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In Reply to: RE: update on web search posted by vinnie2 on July 08, 2017 at 05:22:16
"That is a valid point. Can you think of any way to protect the amps and not alter the load?"
You had a discussion thread on this a couple of weeks ago, I think. I remember proposing some rather elaborate switching with a 3-way make-before-break multi-gang switch. For stereo I think it could be done with just two gangs if it is acceptable to connect output ground to output ground on the two amplifiers. If complete isolation of both output terminals of both left and right amplifiers is required, it would be quite a bit more complicated.
Are your "ground" outputs for the left and right channels of each amplifier separate or joined together? Are you joining the output grounds of the two amplifiers together, or are those to be kept separate?
(An extreme case where this would matter is if you were comparing two circlotrons, for which each speaker output terminal would have to be kept isolated from each other output terminal - eight in all! Quite likely, in your case, all four "output grounds" can be common, unless that introduces hum loops.)
The important criteria are that no amplifier must ever be open circuit (no load at all) in any intermediate position as the switch is operated, and the two amplifier outputs should never get connected together in intermediate positions as the switch is operated.
A simpler option might be to stick with your present setup, but to increase the values of the two permanently-connected dummy-load resistors. From the point of view of not excessively loading the amplifier being listened to, one would like the dummy load resistance as large as possible. But it must still be low enough to prevent the amplifier that is not being listened to from having problems because of its load being too high in resistance. Since you are wanting the amplifier that is not being listened to to run for extended periods into its dummy load at normal listening output levels, it could be risky increasing the resistance too much. Someone with experience might be able to advise.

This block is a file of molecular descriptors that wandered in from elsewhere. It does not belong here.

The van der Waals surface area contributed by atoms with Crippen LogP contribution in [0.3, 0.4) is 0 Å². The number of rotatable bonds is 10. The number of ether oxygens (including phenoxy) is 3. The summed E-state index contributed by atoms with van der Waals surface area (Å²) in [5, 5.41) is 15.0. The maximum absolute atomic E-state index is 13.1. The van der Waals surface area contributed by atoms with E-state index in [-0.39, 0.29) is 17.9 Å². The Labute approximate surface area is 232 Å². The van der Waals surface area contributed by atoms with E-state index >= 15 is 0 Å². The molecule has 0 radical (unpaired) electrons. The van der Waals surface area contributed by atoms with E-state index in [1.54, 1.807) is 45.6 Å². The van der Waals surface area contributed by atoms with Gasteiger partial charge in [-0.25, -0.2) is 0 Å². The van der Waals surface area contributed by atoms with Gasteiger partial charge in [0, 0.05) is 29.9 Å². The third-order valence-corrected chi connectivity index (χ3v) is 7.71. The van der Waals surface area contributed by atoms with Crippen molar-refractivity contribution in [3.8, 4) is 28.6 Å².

Got to stay with the Kiss principle to avoid trouble. i will do a little research on what size resistors to use.
FWIW, vintage tube amps and receivers with a headphone jack had a problem similar to yours; how to load the amp when the headphones were connected thru a dropping resistor of ~ 200-500 ohms - essentially open circuit. Typically they inserted a 25-50 ohm resistor across the output when the headphones were plugged in. I would expect a load in this range of values would be a reasonable starting point, esp if your amps are inherently stable.
But wouldn't the output required for headphones be different than that required for speakers? Would the amp still drive my speakers properly?
I'm suggesting you parallel a 25-50 ohm resistor across the output of each of your amps. When the speaker is connected to the amp it sees ~ 6-7 ohms assuming 8 ohm speakers. When you disconnect the speaker the amp will see 25-50 ohms depending on the resistor value you choose to use. Most amps should tolerate both 6-7 ohms and 25-50 ohms across 8 ohm taps with signal applied w/o issue.
I was using an 8 ohm resistor in parallel, but a quick on a calculator program shows that 25 ohms would give a more even effective resistance when the amp is in use. I had meant to do this earlier as another poster had mentioned this as well, but I forgot to do it. Thanks for the reminder, I will give it a try.
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